This museum acts as a central repository for historical artifacts which put the military intelligence mission into perspective. In addition to being of general interest, it provides a teaching tool for the U.S. Army Intelligence School. Although military intelligence gathering has existed since the dawn of warfare, the craft gained a vital role in the Army during the Civil War and has grown during each conflict. Its role is now recognized as a formal Army organization the U.S. Army Intelligence Corps. The first aerial photography was taken from a hot air balloon but on display is an early drone which was used to remotely photograph and survey an area. General John “Blackjack” Pershing took the lessons he learned from chasing Pancho Villa to World War I.

Visitors will see surveillance and espionage tools from the Civil War, the notorious Enigma Machine coding device used by the Germans during WWII, one of our Cold War espionage jeeps, a surveillance drone and a 12’ x 10’ section of the Berlin Wall, replete with graffiti political statements.

US Army Intelligence Center Fort Huachuca Museum Boyd & Grierson Fort Huachuca AZ 83613-6000 Tel: 520-533-3638


Grand Canyon Skywalk

May 16, 2011

Walk where eagles dare to fly. Carved by the Colorado River more than million years ago, the Grand Canyon captures the hearts of visitors with its magnificent splendor. Located at the canyon’s west rim, the Grand Canyon Skywalk allows visitors to “Walk the Sky” on its unique glass bottomed observation deck that spans 70 feet (21.34 M) over the canyon’s rim and sits 4,000 feet (1,219 M) above the Colorado River. A construction masterpiece, the glass deck, which is the only element that
separates visitors from the canyon floor, weighs 1.2 million pounds. Completed in 2007, the Skywalk is located on the Hualapai Indian Reservation in northwest Arizona.  David Jin envisioned the idea of extending a glass bottom observation deck directly over the edge of the Grand Canyon, and presented his idea to the Hualapai Tribe. As a result, the Skywalk was developed and allows for a bird’s eye view of the tribe’s sacred canyon formation known as Eagle Point or Sa nyu wa, which means “eagle” in the Hualapai language. The bridge deck, constructed with diamant low-iron glass and structural  nterlayer glass consisting of six layers, is ten feet-two inches (3.11 M) wide. Bridge glass railings were made with the same glass as the deck but with three layers bent to follow the walkway’s curvature. The glass railings are five feet-two inches (1.58 M) tall and have been designed for high wind pressures. The bridge was assembled on top of the canyon wall in line with its final placement. The Skywalk bridge deck was designed for a one hundred pound per  square foot live load along with code required seismic and wind forces. Design aspects included wind loading and pedestrian induced vibration analysis. Two tuned mass dampers inside the outer box beam as well as one inside the inner box beam at the furthest extension of the bridge were installed to reduce vibration induced by pedestrian footfall. The bridge weighs a little more than one million pounds (454,545 kg) without counterweights but including the tuned mass dampers, railing hardware, glass rails, glass deck and steel box beams. The walkway can carry 822 people that weigh two hundred pounds (91 kg), but maximum allowed occupancy at one time is 120 people. Skywalk engineer, Kenneth Karren discussed Skywalk glass with St. Gobain (Germany), who claimed that it could stop a bullet. Karren requested a sample of the glass be sent to Las Vegas for him to test. St. Gobain obliged, and Karren took the glass into the desert outside Las Vegas and shot the glass with his rifle from one hundred yards. The glass stopped the bullet and the overall structure of the glass remained intact.  Adjacent to the Skywalk, the Hualapai Tribe provides tribal song and dance performances in an outdoor amphitheater, as well as handcrafted arts and jewelry. Visitors can dine at the Skywalk café. Future plans for the Grand Canyon Skywalk complex include a museum, theater, VIP lounge, gift shop, and a restaurant where visitors will be able to dine outdoors at the canyon’s rim.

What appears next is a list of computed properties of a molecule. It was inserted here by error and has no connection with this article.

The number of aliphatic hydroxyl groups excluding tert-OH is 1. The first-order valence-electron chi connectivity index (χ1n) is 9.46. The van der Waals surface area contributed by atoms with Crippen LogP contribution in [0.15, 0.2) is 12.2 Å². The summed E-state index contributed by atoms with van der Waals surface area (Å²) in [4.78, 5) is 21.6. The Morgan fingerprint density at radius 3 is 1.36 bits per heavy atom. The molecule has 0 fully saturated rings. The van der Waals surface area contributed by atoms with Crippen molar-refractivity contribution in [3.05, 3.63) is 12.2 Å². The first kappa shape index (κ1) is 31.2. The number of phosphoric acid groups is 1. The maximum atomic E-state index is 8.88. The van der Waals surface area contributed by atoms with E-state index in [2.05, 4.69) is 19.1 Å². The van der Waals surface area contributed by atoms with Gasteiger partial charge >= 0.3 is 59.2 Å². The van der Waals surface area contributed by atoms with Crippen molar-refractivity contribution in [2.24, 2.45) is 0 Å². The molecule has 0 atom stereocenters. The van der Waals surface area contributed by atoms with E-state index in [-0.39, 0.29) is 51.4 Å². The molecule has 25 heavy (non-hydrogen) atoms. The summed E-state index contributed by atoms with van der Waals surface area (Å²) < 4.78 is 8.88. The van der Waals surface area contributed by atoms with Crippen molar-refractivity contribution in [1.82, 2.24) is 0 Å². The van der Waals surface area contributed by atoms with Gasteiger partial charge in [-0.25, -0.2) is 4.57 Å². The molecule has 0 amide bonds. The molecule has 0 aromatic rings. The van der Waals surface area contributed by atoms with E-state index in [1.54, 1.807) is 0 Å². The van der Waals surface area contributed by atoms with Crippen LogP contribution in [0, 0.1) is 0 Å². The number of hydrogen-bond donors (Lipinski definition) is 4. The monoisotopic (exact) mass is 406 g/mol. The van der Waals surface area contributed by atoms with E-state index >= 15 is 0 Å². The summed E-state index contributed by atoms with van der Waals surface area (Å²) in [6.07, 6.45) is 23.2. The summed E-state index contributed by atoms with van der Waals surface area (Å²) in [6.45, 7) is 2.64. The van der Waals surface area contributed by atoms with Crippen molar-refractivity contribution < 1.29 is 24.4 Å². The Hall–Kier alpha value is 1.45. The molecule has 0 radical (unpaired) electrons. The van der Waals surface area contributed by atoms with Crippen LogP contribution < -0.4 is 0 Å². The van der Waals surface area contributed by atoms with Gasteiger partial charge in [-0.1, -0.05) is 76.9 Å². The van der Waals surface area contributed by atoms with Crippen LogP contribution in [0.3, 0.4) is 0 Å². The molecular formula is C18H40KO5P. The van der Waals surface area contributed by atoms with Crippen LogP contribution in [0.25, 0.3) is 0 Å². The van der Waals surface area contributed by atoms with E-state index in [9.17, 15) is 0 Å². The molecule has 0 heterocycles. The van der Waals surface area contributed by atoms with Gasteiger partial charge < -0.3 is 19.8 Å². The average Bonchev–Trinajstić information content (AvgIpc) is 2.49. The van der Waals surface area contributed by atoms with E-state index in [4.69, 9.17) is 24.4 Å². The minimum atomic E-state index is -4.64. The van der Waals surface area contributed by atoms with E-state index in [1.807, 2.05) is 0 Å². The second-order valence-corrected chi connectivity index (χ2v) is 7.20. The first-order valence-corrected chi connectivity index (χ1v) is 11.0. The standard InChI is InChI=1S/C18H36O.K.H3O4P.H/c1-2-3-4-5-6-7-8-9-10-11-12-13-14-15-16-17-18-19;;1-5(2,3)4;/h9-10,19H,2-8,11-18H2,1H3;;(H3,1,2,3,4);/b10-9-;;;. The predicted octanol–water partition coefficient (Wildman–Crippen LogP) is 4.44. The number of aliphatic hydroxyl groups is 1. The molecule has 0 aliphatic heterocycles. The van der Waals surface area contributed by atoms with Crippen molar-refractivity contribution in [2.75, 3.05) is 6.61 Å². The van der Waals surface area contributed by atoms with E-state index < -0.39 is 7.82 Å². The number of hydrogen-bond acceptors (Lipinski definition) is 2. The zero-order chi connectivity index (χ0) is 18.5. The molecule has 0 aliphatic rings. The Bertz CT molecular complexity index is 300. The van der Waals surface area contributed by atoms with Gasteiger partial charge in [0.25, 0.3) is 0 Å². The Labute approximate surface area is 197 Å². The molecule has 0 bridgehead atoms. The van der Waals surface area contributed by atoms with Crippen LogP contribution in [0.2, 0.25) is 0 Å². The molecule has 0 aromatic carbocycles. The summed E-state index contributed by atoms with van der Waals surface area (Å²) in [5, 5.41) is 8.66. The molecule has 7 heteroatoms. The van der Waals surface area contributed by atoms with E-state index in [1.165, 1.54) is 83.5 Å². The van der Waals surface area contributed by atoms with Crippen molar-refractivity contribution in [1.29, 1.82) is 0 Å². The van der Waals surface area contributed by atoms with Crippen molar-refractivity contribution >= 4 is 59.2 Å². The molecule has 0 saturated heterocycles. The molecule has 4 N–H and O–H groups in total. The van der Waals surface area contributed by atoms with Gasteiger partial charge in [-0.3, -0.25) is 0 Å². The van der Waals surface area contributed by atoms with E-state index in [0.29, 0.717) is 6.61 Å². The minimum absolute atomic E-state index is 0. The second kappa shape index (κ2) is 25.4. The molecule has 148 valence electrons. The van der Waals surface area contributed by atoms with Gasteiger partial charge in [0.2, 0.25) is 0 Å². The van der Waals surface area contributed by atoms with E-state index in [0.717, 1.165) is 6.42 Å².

Grand Canyon Skywalk Mailing Address Administrative Offices 5985 W. Wigwam Ave Las Vegas, NV 89139

Tel: 702-220-8372 Fax 702- 220-8517 Web site: